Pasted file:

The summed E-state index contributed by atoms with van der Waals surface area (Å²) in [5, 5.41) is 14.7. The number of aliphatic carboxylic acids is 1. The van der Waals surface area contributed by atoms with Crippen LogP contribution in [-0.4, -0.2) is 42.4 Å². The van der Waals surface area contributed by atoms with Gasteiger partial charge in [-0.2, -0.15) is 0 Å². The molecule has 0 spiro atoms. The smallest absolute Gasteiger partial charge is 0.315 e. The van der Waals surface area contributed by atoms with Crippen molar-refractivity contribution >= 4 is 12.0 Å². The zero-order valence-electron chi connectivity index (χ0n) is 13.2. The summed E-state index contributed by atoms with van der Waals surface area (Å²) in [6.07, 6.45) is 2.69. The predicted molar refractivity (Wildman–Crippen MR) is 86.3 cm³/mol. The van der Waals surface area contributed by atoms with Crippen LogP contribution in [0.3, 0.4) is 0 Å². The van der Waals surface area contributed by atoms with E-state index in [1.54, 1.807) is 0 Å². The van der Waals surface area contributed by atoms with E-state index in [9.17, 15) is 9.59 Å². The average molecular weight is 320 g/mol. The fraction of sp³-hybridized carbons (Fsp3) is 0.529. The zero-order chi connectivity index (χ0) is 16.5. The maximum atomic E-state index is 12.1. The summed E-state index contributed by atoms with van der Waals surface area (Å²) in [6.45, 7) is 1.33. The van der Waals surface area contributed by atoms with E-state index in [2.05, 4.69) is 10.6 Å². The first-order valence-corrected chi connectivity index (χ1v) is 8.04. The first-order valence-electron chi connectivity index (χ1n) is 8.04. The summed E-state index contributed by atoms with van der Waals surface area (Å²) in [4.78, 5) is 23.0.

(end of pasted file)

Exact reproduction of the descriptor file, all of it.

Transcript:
The summed E-state index contributed by atoms with van der Waals surface area (Å²) in [5, 5.41) is 14.7. The number of aliphatic carboxylic acids is 1. The van der Waals surface area contributed by atoms with Crippen LogP contribution in [-0.4, -0.2) is 42.4 Å². The van der Waals surface area contributed by atoms with Gasteiger partial charge in [-0.2, -0.15) is 0 Å². The molecule has 0 spiro atoms. The smallest absolute Gasteiger partial charge is 0.315 e. The van der Waals surface area contributed by atoms with Crippen molar-refractivity contribution >= 4 is 12.0 Å². The zero-order valence-electron chi connectivity index (χ0n) is 13.2. The summed E-state index contributed by atoms with van der Waals surface area (Å²) in [6.07, 6.45) is 2.69. The predicted molar refractivity (Wildman–Crippen MR) is 86.3 cm³/mol. The van der Waals surface area contributed by atoms with Crippen LogP contribution in [0.3, 0.4) is 0 Å². The van der Waals surface area contributed by atoms with E-state index in [1.54, 1.807) is 0 Å². The van der Waals surface area contributed by atoms with E-state index in [9.17, 15) is 9.59 Å². The average molecular weight is 320 g/mol. The fraction of sp³-hybridized carbons (Fsp3) is 0.529. The zero-order chi connectivity index (χ0) is 16.5. The maximum atomic E-state index is 12.1. The summed E-state index contributed by atoms with van der Waals surface area (Å²) in [6.45, 7) is 1.33. The van der Waals surface area contributed by atoms with E-state index in [2.05, 4.69) is 10.6 Å². The first-order valence-corrected chi connectivity index (χ1v) is 8.04. The first-order valence-electron chi connectivity index (χ1n) is 8.04. The summed E-state index contributed by atoms with van der Waals surface area (Å²) in [4.78, 5) is 23.0.